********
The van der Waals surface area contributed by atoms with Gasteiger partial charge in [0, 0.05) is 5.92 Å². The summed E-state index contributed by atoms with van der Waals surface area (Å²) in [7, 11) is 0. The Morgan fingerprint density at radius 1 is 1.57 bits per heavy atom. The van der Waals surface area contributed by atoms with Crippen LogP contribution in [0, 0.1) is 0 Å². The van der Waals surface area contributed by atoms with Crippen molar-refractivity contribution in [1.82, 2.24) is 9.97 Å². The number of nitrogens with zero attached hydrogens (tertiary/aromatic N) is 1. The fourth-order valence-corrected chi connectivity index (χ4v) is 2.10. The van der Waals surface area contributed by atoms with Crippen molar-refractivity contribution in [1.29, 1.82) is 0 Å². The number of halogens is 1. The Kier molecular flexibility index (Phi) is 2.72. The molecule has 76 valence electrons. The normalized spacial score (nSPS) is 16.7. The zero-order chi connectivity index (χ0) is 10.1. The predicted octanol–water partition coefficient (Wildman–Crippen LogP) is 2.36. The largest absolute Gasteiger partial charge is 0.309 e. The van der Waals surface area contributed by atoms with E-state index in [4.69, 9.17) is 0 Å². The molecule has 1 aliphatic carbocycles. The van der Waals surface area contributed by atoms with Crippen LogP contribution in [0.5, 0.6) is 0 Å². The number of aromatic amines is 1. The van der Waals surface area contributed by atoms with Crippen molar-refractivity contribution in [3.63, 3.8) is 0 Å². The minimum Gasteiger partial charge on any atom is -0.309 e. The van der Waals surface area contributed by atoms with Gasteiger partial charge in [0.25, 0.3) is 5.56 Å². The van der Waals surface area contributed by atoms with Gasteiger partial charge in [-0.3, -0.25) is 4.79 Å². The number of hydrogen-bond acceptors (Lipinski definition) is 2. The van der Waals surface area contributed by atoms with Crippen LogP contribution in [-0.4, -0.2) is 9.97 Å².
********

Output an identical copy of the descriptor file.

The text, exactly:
The van der Waals surface area contributed by atoms with Gasteiger partial charge in [0, 0.05) is 5.92 Å². The summed E-state index contributed by atoms with van der Waals surface area (Å²) in [7, 11) is 0. The Morgan fingerprint density at radius 1 is 1.57 bits per heavy atom. The van der Waals surface area contributed by atoms with Crippen LogP contribution in [0, 0.1) is 0 Å². The van der Waals surface area contributed by atoms with Crippen molar-refractivity contribution in [1.82, 2.24) is 9.97 Å². The number of nitrogens with zero attached hydrogens (tertiary/aromatic N) is 1. The fourth-order valence-corrected chi connectivity index (χ4v) is 2.10. The van der Waals surface area contributed by atoms with Crippen molar-refractivity contribution in [1.29, 1.82) is 0 Å². The number of halogens is 1. The Kier molecular flexibility index (Phi) is 2.72. The molecule has 76 valence electrons. The normalized spacial score (nSPS) is 16.7. The zero-order chi connectivity index (χ0) is 10.1. The predicted octanol–water partition coefficient (Wildman–Crippen LogP) is 2.36. The largest absolute Gasteiger partial charge is 0.309 e. The van der Waals surface area contributed by atoms with E-state index in [4.69, 9.17) is 0 Å². The molecule has 1 aliphatic carbocycles. The van der Waals surface area contributed by atoms with Crippen LogP contribution in [0.5, 0.6) is 0 Å². The number of aromatic amines is 1. The van der Waals surface area contributed by atoms with Crippen molar-refractivity contribution in [3.63, 3.8) is 0 Å². The minimum Gasteiger partial charge on any atom is -0.309 e. The van der Waals surface area contributed by atoms with Gasteiger partial charge in [0.25, 0.3) is 5.56 Å². The van der Waals surface area contributed by atoms with Gasteiger partial charge in [-0.3, -0.25) is 4.79 Å². The number of hydrogen-bond acceptors (Lipinski definition) is 2. The van der Waals surface area contributed by atoms with Crippen LogP contribution in [-0.4, -0.2) is 9.97 Å².